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What's the Difference Between Food Allergy and Food Intolerance?

US News & World Report - Health logo US News & World Report - Health 4 days ago Michael Blaiss, M.D.
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Have you been bombarded with all the news out there related to reactions to food? Terms like food allergy, food sensitivity and food intolerance are batted around as if they're the same thing. But are they? Let's take a look.

A food allergy is an immediate reaction to a food related to a specific antibody to that food called IgE. Almost all the symptoms appear within a few minutes of eating the offending food.

Food allergy reactions can involve many different organ systems. The skin is the organ most commonly involved, with hives and/or swelling.

Some patients can develop difficulty breathing and may also experience wheezing, vomiting, diarrhea, a drop in blood pressure, throat closing off, seizures and even death.

This is anaphylaxis, and it is a true medical emergency. All patients with food allergy must avoid the food(s) causing allergy and carry an autoinjector of epinephrine.

According to the American College of Allergy, Asthma and Immunology, the most common foods that can lead to food allergy are peanuts, tree nuts, milk, wheat, egg, fish, shellfish, soy and sesame.

How do you know it's a food allergy? Usually there's a history of symptoms, and either allergy skin tests or blood tests are performed to document IgE antibodies to the food(s).

There may be times when your history and allergy tests aren't conclusive, and an oral challenge to the food must be performed under the supervision of a board-certified allergist in a facility that is equipped to handle an allergic reaction.

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Food intolerance or sensitivity is a different condition from true food allergy. It can involve many symptoms, usually affecting the gastrointestinal tract.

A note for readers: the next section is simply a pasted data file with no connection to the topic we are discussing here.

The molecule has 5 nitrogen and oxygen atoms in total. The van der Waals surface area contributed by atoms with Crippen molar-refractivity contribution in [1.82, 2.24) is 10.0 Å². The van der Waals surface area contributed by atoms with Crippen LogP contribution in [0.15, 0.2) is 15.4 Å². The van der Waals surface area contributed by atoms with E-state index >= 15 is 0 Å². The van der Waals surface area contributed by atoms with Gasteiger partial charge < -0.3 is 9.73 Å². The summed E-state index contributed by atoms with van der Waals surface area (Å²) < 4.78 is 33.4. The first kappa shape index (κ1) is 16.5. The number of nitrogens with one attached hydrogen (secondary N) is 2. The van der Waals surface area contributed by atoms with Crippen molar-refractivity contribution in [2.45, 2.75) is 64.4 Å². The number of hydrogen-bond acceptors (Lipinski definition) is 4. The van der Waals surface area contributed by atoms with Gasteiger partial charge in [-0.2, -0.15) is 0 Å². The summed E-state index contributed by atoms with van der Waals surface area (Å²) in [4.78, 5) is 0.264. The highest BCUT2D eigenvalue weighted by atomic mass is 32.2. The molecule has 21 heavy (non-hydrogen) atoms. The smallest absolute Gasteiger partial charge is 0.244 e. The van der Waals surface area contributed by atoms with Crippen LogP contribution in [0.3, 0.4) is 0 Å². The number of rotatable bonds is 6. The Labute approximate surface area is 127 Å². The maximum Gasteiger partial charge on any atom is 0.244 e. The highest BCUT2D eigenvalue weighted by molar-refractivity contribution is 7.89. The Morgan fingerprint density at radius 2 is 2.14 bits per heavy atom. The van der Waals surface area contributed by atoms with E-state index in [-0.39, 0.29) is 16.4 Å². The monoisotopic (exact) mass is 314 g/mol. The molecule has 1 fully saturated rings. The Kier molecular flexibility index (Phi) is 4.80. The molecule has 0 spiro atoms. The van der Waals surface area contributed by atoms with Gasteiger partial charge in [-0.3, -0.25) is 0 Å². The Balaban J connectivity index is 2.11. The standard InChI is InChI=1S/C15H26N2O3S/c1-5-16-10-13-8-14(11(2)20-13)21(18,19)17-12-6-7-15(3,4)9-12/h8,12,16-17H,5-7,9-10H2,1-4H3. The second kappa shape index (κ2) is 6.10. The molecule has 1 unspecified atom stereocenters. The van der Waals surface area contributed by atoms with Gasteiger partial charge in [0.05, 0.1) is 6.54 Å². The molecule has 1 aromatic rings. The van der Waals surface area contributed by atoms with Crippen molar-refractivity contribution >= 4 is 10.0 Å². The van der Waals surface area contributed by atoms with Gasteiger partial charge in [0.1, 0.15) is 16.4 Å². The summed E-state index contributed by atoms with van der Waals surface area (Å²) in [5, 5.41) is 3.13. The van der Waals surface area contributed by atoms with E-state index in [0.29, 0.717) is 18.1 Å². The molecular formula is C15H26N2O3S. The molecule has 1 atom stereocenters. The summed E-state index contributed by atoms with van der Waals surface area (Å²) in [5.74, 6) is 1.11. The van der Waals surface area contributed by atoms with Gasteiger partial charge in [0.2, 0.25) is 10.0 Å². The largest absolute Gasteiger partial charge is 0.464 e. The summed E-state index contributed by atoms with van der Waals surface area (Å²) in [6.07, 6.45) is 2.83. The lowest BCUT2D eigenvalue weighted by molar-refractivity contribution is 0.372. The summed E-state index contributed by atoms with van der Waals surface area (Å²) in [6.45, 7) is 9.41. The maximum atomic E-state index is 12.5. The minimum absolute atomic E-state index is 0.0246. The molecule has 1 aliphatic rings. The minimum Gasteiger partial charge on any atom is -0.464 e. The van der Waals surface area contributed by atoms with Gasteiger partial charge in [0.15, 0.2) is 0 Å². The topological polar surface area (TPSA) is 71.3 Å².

Unlike a true food allergy, a food intolerance may take hours or even days to develop after eating the offending food.

Symptoms may last hours to days. GI symptoms can vary and may include stomach ache, bloating, nausea and diarrhea.

Other symptoms linked to food intolerance are headaches, joint problems, reflux and fatigue. Unlike food allergy, food intolerance does not progress to a life-threatening reaction.

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Certain foods are more likely than others to cause food intolerance. For example, some people are missing the enzyme lactase that breaks down sugars in dairy products and this leads to problems.

Lactase deficiency can cause gas, abdominal pain, nausea and bloating if the person accidentally consumes dairy.

Gluten is a protein found in certain grains – such as wheat, barley and rye – and is linked to numerous conditions of food intolerance.

Celiac disease is an autoimmune disorder due to antibodies produced when eating gluten. The antibodies damage the small intestines and can lead to diarrhea, bloating, gas, weight loss, skin rashes, fatigue and depression.

Diagnosis of celiac disease can be confirmed by blood tests and biopsy of the small intestine. Treatment involves maintaining a strict gluten-free diet.

In a phenomenon known as non-celiac gluten sensitivity, a patient can have symptoms that suggest celiac disease and feel better after going off gluten products – but all tests for celiac disease are negative.

Currently, no immunologic abnormality has been documented in these patients. Other examples of food intolerance are chemicals in foods.

Caffeine in coffee, tea and soda can cause symptoms in some people, such as irritable bowel syndrome, headaches, nausea, fatigue and anxiety.

Natural chemicals like salicylates, which are found in foods and food additives like tartrazine and benzoic acid, can cause a variety of GI and non-GI symptoms in susceptible people.

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How do you know if you have a food intolerance? The best approach is to remove any foods from your diet that you believe are causing the problem and see if your symptoms resolve.

If they do, you should re-challenge yourself with the food and see if the symptoms re-develop in order to confirm the cause.

What if you're unsure if a specific food is causing you problems? You could try an elimination diet, which removes the most common foods that cause symptoms and see if you feel better.  Ideally, this should be done under the care of your allergist. 

Food allergy and food intolerance are completely different disorders. If you believe you have a true food allergy or a food intolerance, discuss it with your allergist so that you get the proper evaluation.

It's important to remove any foods from your diet that are causing a problem, but it's just as important not to remove a food from your diet unless it is documented to cause you symptoms.

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